Factors influencing transition for students with disabilities

The American Indian experience

Karen L Applequist, Rachel Mears, Roxanne Loyless

Research output: Contribution to journalArticle

2 Citations (Scopus)

Abstract

The purpose of this study was to explore those factors impacting successful transition of American Indian students with mild to moderate disabilities to postsecondary academic settings and other lifelong learning opportunities. Thirty-five individuals from three Southwestern tribes were interviewed about personal factors during transition, and secondary, and postsecondary experiences. A second interview was conducted with 14 participants approximately two years later to follow-up on the progress of the student following transition. Many of the participants did not see themselves as active participants in the IEP process and educational placements ranged from inclusive to more traditional resource classrooms and self-contained settings. Secondary teachers and mentors offered support and encouragement to participants. Fewer participants received accommodations in postsecondary settings, and in some instances instructors lacked an understanding about ADA and ways to modify instruction. Participants highlighted the importance of family and religion in their lives throughout the transition process. Those participating in both interviews showed statistically significant positive change in self-ratings of dimensions of self advocacy and self-determination. Implications of the findings will be discussed.

Original languageEnglish (US)
Pages (from-to)45-56
Number of pages12
JournalInternational Journal of Special Education
Volume24
Issue number3
StatePublished - 2009

Fingerprint

North American Indians
American Indian
disability
Interviews
Students
Personal Autonomy
Mentors
Religion
Population Groups
experience
student
Learning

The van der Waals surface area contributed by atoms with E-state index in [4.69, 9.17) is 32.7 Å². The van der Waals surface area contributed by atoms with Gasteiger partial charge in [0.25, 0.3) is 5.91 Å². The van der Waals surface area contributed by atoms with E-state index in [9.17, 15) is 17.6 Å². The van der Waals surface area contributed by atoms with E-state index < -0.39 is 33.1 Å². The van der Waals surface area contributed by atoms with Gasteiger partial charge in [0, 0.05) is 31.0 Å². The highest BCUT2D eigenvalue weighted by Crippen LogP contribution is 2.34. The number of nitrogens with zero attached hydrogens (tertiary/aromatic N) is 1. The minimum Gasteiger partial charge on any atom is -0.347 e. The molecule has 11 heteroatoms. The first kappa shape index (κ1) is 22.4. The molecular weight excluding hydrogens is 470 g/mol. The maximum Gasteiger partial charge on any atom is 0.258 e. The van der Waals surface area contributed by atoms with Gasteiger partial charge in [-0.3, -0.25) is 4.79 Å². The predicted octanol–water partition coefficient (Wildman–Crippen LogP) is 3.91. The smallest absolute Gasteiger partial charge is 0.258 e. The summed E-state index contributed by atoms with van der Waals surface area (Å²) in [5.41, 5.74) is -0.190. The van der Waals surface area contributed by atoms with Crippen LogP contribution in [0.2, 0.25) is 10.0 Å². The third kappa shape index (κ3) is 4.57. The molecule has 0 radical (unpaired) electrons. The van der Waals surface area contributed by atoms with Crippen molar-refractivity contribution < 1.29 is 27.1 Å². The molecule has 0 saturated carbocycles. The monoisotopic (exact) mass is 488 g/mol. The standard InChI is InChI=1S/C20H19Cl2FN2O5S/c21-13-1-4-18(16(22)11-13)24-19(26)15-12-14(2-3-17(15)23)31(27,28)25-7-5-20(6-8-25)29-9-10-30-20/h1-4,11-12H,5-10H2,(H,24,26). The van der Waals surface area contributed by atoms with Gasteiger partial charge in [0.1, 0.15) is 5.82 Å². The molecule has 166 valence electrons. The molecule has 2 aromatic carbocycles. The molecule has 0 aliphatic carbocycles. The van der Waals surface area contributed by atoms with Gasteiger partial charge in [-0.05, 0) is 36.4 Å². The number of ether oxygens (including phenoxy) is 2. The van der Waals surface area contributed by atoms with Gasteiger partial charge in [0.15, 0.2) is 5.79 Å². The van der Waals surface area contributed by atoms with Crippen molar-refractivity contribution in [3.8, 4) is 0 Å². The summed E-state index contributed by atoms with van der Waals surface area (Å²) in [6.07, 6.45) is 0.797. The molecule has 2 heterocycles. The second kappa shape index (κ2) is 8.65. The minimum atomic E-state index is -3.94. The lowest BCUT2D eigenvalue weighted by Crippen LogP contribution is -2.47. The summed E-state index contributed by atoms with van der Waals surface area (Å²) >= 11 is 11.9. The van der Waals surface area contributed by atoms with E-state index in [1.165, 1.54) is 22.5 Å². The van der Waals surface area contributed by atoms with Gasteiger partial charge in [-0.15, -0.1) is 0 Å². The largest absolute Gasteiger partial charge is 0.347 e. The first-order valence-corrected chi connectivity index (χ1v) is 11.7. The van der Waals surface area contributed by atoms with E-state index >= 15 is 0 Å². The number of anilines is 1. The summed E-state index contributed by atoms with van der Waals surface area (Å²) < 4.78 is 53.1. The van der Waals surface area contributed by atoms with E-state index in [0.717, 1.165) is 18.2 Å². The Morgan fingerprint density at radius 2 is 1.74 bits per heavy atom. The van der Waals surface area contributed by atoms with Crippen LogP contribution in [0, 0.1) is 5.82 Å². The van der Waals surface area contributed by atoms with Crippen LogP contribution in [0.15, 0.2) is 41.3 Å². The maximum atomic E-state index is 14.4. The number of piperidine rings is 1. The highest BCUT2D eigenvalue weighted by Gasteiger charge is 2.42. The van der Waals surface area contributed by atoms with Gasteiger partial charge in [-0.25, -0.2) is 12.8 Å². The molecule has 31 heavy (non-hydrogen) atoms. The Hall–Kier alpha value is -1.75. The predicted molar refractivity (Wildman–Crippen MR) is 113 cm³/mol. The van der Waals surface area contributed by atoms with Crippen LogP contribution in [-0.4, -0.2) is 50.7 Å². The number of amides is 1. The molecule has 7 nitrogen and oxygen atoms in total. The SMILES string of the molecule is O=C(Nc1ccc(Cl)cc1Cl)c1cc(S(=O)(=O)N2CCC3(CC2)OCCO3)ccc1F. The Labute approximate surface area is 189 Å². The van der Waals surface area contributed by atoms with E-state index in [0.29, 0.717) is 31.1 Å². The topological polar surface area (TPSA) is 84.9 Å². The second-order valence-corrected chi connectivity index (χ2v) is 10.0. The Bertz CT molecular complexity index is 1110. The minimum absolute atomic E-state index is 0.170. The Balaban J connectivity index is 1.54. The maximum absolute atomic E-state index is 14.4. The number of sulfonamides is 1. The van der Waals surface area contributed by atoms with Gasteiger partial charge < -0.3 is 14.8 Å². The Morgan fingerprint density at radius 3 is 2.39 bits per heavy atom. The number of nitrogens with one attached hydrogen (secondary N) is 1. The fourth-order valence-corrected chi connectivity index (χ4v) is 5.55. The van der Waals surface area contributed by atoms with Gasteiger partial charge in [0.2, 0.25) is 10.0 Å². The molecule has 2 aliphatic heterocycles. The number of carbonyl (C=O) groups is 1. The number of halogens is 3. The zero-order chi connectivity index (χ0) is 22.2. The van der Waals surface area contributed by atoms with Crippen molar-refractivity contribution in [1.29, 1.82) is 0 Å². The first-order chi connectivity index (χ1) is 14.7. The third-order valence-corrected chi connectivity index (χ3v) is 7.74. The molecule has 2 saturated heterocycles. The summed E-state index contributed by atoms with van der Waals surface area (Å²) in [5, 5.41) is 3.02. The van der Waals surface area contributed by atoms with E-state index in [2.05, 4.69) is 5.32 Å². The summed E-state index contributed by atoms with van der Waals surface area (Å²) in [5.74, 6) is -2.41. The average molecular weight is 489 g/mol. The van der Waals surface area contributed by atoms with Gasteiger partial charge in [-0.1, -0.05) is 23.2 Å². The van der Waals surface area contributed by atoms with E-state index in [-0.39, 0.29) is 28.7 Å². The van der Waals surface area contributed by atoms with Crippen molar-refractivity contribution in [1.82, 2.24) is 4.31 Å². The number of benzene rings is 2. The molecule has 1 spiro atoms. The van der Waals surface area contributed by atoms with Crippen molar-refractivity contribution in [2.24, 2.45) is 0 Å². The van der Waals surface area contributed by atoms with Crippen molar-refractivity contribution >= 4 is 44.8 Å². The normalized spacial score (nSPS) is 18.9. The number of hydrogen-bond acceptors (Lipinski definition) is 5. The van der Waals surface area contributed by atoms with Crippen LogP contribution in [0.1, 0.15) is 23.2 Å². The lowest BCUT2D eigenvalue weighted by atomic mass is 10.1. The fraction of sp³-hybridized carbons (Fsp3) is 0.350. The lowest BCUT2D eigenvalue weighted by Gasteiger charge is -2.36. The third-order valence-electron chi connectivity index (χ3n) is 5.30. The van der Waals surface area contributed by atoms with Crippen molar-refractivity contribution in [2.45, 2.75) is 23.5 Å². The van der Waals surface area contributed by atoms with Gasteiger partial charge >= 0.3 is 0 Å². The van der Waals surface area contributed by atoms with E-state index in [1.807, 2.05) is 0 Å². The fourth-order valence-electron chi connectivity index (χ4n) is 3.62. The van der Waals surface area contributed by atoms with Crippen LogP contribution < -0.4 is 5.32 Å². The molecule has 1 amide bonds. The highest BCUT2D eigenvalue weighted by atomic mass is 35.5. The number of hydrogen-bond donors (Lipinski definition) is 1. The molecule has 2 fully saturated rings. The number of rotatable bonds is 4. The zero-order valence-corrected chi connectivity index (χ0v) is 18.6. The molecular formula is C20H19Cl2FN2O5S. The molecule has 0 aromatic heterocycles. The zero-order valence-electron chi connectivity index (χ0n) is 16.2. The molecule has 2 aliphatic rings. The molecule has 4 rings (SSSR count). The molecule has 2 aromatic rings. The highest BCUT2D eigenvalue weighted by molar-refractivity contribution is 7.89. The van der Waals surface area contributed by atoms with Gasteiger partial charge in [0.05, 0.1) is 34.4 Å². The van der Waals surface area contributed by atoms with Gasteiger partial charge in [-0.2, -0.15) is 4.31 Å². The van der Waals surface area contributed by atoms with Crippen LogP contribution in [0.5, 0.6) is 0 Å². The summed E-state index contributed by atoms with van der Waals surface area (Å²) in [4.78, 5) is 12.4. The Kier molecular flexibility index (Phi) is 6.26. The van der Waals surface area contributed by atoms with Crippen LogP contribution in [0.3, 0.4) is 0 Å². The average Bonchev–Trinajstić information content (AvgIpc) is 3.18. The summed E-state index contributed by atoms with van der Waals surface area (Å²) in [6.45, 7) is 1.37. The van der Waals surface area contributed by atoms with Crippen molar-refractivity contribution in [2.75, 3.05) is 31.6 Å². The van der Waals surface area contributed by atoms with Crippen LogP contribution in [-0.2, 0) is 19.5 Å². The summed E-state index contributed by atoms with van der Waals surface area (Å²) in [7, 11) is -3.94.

lifelong learning
interview
self-determination
accommodation
instructor
ethnic group
rating
instruction

ASJC Scopus subject areas

  • Education
  • Rehabilitation

Cite this

Factors influencing transition for students with disabilities : The American Indian experience. / Applequist, Karen L; Mears, Rachel; Loyless, Roxanne.

In: International Journal of Special Education, Vol. 24, No. 3, 2009, p. 45-56.

Research output: Contribution to journalArticle

@article{9be3d3eba8894a598f2697f01f0292b5,
title = "Factors influencing transition for students with disabilities: The American Indian experience",
abstract = "The purpose of this study was to explore those factors impacting successful transition of American Indian students with mild to moderate disabilities to postsecondary academic settings and other lifelong learning opportunities. Thirty-five individuals from three Southwestern tribes were interviewed about personal factors during transition, and secondary, and postsecondary experiences. A second interview was conducted with 14 participants approximately two years later to follow-up on the progress of the student following transition. Many of the participants did not see themselves as active participants in the IEP process and educational placements ranged from inclusive to more traditional resource classrooms and self-contained settings. Secondary teachers and mentors offered support and encouragement to participants. Fewer participants received accommodations in postsecondary settings, and in some instances instructors lacked an understanding about ADA and ways to modify instruction. Participants highlighted the importance of family and religion in their lives throughout the transition process. Those participating in both interviews showed statistically significant positive change in self-ratings of dimensions of self advocacy and self-determination. Implications of the findings will be discussed.",